The Abnormality of Normalcy.

Who decides what is classified as normality? It’s a self-perceived judgement that we assign to people which has been based on what we pigeon-hole as ‘normal’ versus ‘abnormal’. As a person with bipolar disorder I find is especially difficult to differentiate between the supposed abnormal and normal behaviour that I’m meant to exhibit. Abnormality is defined as a deviation from the accepted thoughts, emotions and behaviour. Normalcy is described as the absence of illness, associated as well-being, the line between the two is difficult to pinpoint with various shades of grey in-between. Normalcy is to abnormality what opportunity is to opposition.

The creation of normalcy can be a strategy of physical as well as mental survival.  Potentially the non- or abnormal (or anomalous), the excluded and marginal, may create their own world of normality.  It can therefore be questioned: how normal are the people who create it? The concept of “normal” has a long history that has been defined and redefined to accommodate that changing perspectives. The Greeks originally linked the concept of “normal” with “natural’, consequently denoting an ideal state in which the regular and average also converges with “healthy” and “good.”

Maybe hypomania and depression is my form of normality, in my mind that is how I perceive myself. That is my normal, anything different is for me abnormal. It is also ‘normal’ for our minds to change what we believe is abnormal, predominately determined by the milieu at the time. Abnormal and normal is completely reliant on context, I think the whole concept of the two is flawed and interchangeable. They are both used to define the other, does that mean that abnormality is a myth merely used to differentiate between people, reliant on perceptions and judgments that aim to reject those who deviate away from common standards? There isn’t a ‘normal’, no one is completely normal, its an invented idea related to conformity, conformity allowing a more functional state within society.

Normal is a measure used to understand realities, society’s problems stemming from the misunderstanding of what we really are versus the social myths that have been adopted to label and separate varying groups of people.

“The real picture consists of nothing but exceptions to the rule.” C.G. Jung

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I have a very child-minded perspective of the world that allows little to no room for the areas of grey. The mood swings that people with Bipolar suffer are perceived by them as normal; they are their initial standard, making it difficult to perceive the different moods as ‘wrong’ or abnormal. The negative stigma or ‘untouchable’ topic of Bipolar has to be changed, everyone is abnormal, and normal is merely an unachievable standard that we base our own actions off. Normality is self-perceived and regulated by each individual, the individuality of normalcy makes everyone abnormal.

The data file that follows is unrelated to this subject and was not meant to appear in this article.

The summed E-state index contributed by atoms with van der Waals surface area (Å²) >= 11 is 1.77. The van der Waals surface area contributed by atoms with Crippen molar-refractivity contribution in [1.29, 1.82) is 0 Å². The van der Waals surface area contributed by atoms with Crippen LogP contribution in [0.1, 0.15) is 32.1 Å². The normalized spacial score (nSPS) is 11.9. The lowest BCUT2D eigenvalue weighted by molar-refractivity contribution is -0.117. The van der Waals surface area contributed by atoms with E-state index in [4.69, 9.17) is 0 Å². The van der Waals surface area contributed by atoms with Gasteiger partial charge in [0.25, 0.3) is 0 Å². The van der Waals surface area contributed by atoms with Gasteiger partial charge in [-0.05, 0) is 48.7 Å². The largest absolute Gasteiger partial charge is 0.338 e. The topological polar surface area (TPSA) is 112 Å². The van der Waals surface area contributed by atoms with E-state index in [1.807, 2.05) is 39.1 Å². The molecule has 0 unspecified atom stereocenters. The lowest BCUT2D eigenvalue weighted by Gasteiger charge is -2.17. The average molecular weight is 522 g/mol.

Bipolar Isn’t All Black Drapes & Cobwebs, But Winter Is Coming.

The self is a story, a product of our telling and not some essence.

Bipolar Disorder keeps getting pigeon-holed as more depressive, that we are always suicidal or unhappy. I’m in a great mood, except for the insomnia, it’s a bad time. People need to be aware that they need to use ‘people first’ language whenever referring to any disorder or disability, this is a must. It becomes increasingly hard to see the overwhelming darkness and turmoil that had for months each year ruled my life, I’ve happily put it in a box and forgotten what it looks like. It’s a beautiful spring day, summer is coming, its hot, the sun is out, I see no room for negativity.  ‘Winter is coming’ is extremely problematic, people with a bipolar disorder are usually highly susceptible to seasonal change. Psychologists recommended better diet and exercise to avoid winter depression, I did both, I gained weight and lost friends.

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Winter is dark and dreary, needing more sleep, having less energy, low motivation/depressed and little control over our appetites. When the weather starts to get brighter, my symptoms of depression will simply change or disappear completely. All the weight I put on during depression disappears in a matter of months; I exercise excessively, high motivation and extreme goal setting ideations. The weight loss is definitely a confidence boost (I had gained 7kg); I can go up to any guy/girl, I will be socially active nearly every night of the week and have mountains of energy to conquer all the things I let slide whilst depressed. Yet the only time I even thought about seeking the help of a psychologist was for my chronic anxiety. During different mood cycles my level of anxiety would become unmanageable, to the point of avoiding almost all social contact. Making the first step to see my psychologist for my anxiety really just opened the door for all the other stuff to come rushing out, I’m still trying to work out if it’s a good or bad thing. Hopefully my next ‘winter’ won’t be so bad.